Yoshua Okon poses challenging new questions to the relation between performance and video, set and location, voyeurism and participation. At the same time, perhaps the major effect of his work is an almost uncanny triangulation between comedy, critique and satire. Almost everything he’s done adjudicates, seemingly without effort, between the cultural, aesthetic and subjective dimensions in play between these terms, so that social commentary is laced with humor; irony mediated by self-reflexivity; and improvised action tangled up in webs of class and identity. Okon has used the exchange between camera and director, subject and location, identity and performance to shred and reconvene some of the modernist paradigms addressed in these exchanges—in particular those caught up in discourses of the candid and the case study.
Okon’s work stages an elaborate retort to these fictions of truth and material reality. First, without in any way fetishizing the camera, he posits video and its mise-en-scene as the leading term of an avowedly open construct. Secondly, instead of concealing his approach and relation to his subjects by effectively stalking them, Okon enters into a form of double contract or agreement based on a partial disclosure of his own status as "director" coupled with an indication of the action he wants (or imagines) - a vague script diagram if you like. What results is organized as a commentary on the social permissiveness through which historical trivialization is produced: it is about the experience and circulation not of partial recall, or selective understanding, but of an intermittently knowing and reductive misrepresentation predicated on judgments that are casual and ill-informed.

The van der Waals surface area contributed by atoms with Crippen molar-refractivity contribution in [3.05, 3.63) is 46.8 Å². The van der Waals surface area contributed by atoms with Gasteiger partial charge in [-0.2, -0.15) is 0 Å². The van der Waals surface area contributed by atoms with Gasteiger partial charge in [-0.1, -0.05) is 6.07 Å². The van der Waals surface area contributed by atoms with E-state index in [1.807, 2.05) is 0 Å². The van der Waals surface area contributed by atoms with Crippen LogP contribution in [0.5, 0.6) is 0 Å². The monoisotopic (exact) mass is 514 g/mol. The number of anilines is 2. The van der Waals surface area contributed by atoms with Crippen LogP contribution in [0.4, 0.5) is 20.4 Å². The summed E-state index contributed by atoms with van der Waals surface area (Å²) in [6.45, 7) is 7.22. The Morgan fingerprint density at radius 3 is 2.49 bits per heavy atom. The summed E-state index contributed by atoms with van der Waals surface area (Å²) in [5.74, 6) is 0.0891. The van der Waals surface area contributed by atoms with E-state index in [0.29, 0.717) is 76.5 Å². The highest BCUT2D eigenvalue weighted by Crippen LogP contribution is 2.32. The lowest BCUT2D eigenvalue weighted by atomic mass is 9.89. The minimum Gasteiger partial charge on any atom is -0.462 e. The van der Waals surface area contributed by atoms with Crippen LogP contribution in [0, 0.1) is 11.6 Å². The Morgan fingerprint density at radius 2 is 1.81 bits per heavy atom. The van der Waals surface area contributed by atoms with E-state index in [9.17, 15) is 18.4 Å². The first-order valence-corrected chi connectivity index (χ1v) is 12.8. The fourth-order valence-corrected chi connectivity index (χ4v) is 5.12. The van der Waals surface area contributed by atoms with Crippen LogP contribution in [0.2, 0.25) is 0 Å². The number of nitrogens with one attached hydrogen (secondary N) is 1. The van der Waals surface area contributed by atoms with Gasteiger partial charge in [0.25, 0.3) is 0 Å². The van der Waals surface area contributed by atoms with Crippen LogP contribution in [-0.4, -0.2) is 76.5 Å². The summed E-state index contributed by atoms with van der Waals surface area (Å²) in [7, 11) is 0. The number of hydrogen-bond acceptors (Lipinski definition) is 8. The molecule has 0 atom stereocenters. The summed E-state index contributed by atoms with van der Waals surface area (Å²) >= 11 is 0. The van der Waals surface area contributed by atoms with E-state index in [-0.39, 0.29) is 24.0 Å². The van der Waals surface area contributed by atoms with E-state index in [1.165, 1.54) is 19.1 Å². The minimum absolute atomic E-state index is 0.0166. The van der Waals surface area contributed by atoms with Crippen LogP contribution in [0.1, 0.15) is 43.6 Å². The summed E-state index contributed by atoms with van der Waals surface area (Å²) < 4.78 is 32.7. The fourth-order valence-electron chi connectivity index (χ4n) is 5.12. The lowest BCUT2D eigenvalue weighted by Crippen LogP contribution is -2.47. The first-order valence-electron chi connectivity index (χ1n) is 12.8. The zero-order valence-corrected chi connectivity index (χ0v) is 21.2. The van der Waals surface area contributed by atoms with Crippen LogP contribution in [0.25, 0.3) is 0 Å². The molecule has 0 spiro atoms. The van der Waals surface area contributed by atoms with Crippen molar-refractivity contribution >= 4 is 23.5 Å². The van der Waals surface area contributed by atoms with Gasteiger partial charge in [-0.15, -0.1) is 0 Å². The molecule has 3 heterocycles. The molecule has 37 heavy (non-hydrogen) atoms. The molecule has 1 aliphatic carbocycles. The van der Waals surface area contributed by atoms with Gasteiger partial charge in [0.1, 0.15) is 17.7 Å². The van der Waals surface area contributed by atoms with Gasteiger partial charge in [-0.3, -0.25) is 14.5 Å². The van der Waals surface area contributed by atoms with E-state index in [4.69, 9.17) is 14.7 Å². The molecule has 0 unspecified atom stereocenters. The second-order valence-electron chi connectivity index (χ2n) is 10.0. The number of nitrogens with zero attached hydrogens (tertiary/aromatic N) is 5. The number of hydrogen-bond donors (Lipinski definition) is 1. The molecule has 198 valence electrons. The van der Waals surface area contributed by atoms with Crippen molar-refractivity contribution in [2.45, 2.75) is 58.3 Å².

John C. Welchman is Distinguished Professor of art history at the University of California and Chair Emeritus, Mike Kelley Foundation for the Arts. He is the author of numerous publications on modern and contemporary art including Modernism Relocated (1995), Art After Appropriation (2001), Past Realization (2016), After the Wagnerian Bouillabaisse (2019), Richard Jackson (2020) and Royal Book Lodge (2023). He edited Rethinking Borders (1996), Institutional Critique and After (2006), The Aesthetics of Risk (2008), and Black Sphinx: On the Comedic in Modern Art (2010), as well as three volumes of Kelley’s writings: Foul Perfection: Essays and Criticism (2003); Minor Histories: Statements: Conversations, Proposals (2004); and Interviews, Conversations, Chit-Chat (2006).
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Dinsdag / Tuesday 18.04.2023, 18:00
Académie royale des Beaux-Arts
École supérieure des Arts
Rue du Midi 144